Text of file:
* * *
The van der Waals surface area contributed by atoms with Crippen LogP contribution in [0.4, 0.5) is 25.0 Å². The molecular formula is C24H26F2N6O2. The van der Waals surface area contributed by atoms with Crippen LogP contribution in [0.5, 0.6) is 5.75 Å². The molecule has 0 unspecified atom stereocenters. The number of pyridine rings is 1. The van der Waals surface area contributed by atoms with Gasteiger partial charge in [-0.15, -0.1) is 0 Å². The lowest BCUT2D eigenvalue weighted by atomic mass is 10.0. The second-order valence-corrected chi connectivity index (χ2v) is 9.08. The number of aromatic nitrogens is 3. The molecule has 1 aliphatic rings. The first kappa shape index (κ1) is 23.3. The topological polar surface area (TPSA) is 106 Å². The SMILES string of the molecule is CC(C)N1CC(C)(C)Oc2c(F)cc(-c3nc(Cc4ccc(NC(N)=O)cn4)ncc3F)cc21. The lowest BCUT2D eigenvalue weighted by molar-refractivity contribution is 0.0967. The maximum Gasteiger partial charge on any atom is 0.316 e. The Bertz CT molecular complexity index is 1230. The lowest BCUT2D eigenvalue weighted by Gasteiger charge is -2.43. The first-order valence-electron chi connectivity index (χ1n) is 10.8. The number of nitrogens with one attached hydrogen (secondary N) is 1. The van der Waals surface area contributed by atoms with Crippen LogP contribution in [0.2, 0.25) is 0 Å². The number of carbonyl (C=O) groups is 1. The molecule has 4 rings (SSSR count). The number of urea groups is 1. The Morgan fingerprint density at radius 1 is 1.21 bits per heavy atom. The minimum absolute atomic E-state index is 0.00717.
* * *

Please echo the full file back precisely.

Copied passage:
The van der Waals surface area contributed by atoms with Crippen LogP contribution in [0.4, 0.5) is 25.0 Å². The molecular formula is C24H26F2N6O2. The van der Waals surface area contributed by atoms with Crippen LogP contribution in [0.5, 0.6) is 5.75 Å². The molecule has 0 unspecified atom stereocenters. The number of pyridine rings is 1. The van der Waals surface area contributed by atoms with Gasteiger partial charge in [-0.15, -0.1) is 0 Å². The lowest BCUT2D eigenvalue weighted by atomic mass is 10.0. The second-order valence-corrected chi connectivity index (χ2v) is 9.08. The number of aromatic nitrogens is 3. The molecule has 1 aliphatic rings. The first kappa shape index (κ1) is 23.3. The topological polar surface area (TPSA) is 106 Å². The SMILES string of the molecule is CC(C)N1CC(C)(C)Oc2c(F)cc(-c3nc(Cc4ccc(NC(N)=O)cn4)ncc3F)cc21. The lowest BCUT2D eigenvalue weighted by molar-refractivity contribution is 0.0967. The maximum Gasteiger partial charge on any atom is 0.316 e. The Bertz CT molecular complexity index is 1230. The lowest BCUT2D eigenvalue weighted by Gasteiger charge is -2.43. The first-order valence-electron chi connectivity index (χ1n) is 10.8. The number of nitrogens with one attached hydrogen (secondary N) is 1. The van der Waals surface area contributed by atoms with Crippen LogP contribution in [0.2, 0.25) is 0 Å². The number of carbonyl (C=O) groups is 1. The molecule has 4 rings (SSSR count). The number of urea groups is 1. The Morgan fingerprint density at radius 1 is 1.21 bits per heavy atom. The minimum absolute atomic E-state index is 0.00717.